Following up on your idea to use integers to represent bitsets. Are you using the actual modulo operator? You can also use bitmasks to check whether some number is in a bitset. (Note that on the JVM they are both one instruction operations, so who knows what's happening there.)

Another potential major improvement is that, since your operation on the range of the maps is associative, you can save computations by reusing the previous ones. For example, if you combine `A,B,C`

but have already combined, say, `A,C`

into `AC`

, for instance, you can just combine `B`

with `AC`

.

The following code implements both ideas:

```
type MapT = Map[String,Int] // for conciseness later
@scala.annotation.tailrec
def pow2(i : Int, acc : Int = 1) : Int = {
// for reasonably sized ints...
if(i <= 0) acc else pow2(i - 1, 2 * acc)
}
// initial set of maps
val maps = List(
Map("x" -> 1, "y" -> 2),
Map("x" -> 1, "a" -> 4),
Map("x" -> 1, "b" -> 5)
)
val num = maps.size
// any 'op' that's commutative will do
def combine(m1 : MapT, m2 : MapT)(op : (Int,Int)=>Int) : MapT =
((m1.keySet intersect m2.keySet).map(k => (k -> op(m1(k), m2(k))))).toMap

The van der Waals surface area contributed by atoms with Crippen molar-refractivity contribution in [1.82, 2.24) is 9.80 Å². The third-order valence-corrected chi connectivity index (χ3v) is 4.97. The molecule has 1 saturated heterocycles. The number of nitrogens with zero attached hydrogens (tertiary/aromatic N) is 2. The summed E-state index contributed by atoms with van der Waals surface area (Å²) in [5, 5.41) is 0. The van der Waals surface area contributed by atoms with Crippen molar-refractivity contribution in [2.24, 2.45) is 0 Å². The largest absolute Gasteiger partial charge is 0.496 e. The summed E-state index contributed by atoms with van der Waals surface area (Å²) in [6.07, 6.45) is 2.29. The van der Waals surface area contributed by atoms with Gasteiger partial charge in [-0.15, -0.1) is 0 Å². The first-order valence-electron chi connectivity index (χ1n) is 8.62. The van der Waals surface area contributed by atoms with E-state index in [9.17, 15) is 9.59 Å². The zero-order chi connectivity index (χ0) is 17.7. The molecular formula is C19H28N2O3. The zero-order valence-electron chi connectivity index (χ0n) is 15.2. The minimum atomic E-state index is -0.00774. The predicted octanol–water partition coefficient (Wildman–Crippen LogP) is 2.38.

val numCombs = pow2(num)
// precomputes all required powers of two
val masks : Array[Int] = (0 until num).map(pow2(_)).toArray
// this array will be filled, à la Dynamic Algorithm
val results : Array[MapT] = Array.fill(numCombs)(Map.empty)
// fill in the results for "combinations" of one map
for((m,i) <- maps.zipWithIndex) { results(masks(i)) = m }
val zeroUntilNum = (0 until num).toList
for(n <- 2 to num; (x :: xs) <- zeroUntilNum.combinations(n)) {
// The trick here is that we already know the result of combining the maps
// indexed by xs, we just need to compute the corresponding bitmask and get
// the result from the array later.
val known = xs.foldLeft(0)((a,i) => a | masks(i))
val xm = masks(x)
results(known | xm) = combine(results(known), results(xm))(_ + _)
}
```

If you print the resulting array, you get:

```
0 -> Map()
1 -> Map(x -> 1, y -> 2)
2 -> Map(x -> 1, a -> 4)
3 -> Map(x -> 2)
4 -> Map(x -> 1, b -> 5)
5 -> Map(x -> 2)
6 -> Map(x -> 2)
7 -> Map(x -> 3)
```

Of course, like everyone else pointed out, it will blow up eventually as the number of input maps increases.